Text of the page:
Khan Tengri Peak, Kyrgyzstan
Khan Tengri is located to the east of Lake Issyk-Kul, near the border with Kazakhstan and China. Though the summit is only 6,995 m (22,949 feet), with the glacial cap, the summit rises to 7,010 m (22,999 feet), making this one of the five peaks in Central Asia over 7,000 (22,965 feet), and part of the Snow Leopard prize. Since the marble glows red at sunset, the mountain is known as Kantau, or Blood Mountain, in Kazakhstan. At the foot of Khan Tengri is the Inylchek Glacier, with the disappearing Merzbacher Lake.
There is a long history of confusing Khan Tengri and Pobeda Peak, though both mountains may have been called Khan Tengri by different groups at different times. Pyotr Semyonov was the first European to see the peak, on an expedition in 1957 (though he did confuse it with Pobeda Peak). The first successful summiting was by a Ukrainian team in 1931, and their southern route was the only route up the mountain for another 33 years, until a northern route from Kazakhstan was opened in 1964. Now, there are nine possible routes to the summit.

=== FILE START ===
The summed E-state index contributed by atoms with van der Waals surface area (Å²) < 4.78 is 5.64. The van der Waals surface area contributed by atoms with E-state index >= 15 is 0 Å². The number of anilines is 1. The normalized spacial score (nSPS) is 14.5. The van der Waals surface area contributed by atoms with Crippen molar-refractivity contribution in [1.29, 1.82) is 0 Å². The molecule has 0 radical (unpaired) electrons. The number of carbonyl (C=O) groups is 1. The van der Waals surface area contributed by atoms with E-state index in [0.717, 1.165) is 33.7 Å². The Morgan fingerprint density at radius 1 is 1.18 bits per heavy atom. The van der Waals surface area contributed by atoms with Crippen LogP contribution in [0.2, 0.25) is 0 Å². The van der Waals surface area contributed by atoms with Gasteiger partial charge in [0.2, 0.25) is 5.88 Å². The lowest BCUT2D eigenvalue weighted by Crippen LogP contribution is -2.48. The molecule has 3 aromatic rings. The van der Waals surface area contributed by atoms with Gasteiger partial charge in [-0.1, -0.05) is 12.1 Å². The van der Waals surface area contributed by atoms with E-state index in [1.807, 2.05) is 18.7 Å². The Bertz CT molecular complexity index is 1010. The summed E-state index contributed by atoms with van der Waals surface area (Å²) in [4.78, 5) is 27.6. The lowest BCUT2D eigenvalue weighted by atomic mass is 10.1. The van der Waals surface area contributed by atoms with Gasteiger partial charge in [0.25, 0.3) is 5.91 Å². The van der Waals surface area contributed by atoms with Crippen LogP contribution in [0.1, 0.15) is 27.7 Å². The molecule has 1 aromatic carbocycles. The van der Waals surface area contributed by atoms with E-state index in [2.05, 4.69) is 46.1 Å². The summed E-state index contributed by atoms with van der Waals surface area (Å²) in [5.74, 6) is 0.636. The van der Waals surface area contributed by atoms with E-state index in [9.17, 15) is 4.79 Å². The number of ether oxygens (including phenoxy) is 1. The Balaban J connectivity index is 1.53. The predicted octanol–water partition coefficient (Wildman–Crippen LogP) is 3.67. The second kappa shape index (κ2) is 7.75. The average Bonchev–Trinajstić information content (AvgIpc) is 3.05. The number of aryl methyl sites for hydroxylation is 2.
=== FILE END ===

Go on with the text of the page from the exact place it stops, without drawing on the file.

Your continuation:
There is a capsule at the top of the mountain that holds messages from everyone who has ever successfully reached the top. Each new arrival at the peak digs up the capsule and adds a message in pencil (it’s impossible to write with a pen), and then buries it again. Though the ascent can be very dangerous, with a number of people perishing over the years, many mountaineers still come. There are now established routes and base camps, and Khan Tengri is a great place to photograph, with its spectacular pyramid peak. Since it is located in a sensitive border zone, climbers need special border passes to access the peak, a practice that persists from Soviet times, when foreigners were not even allowed to Khan Tengri until 1989.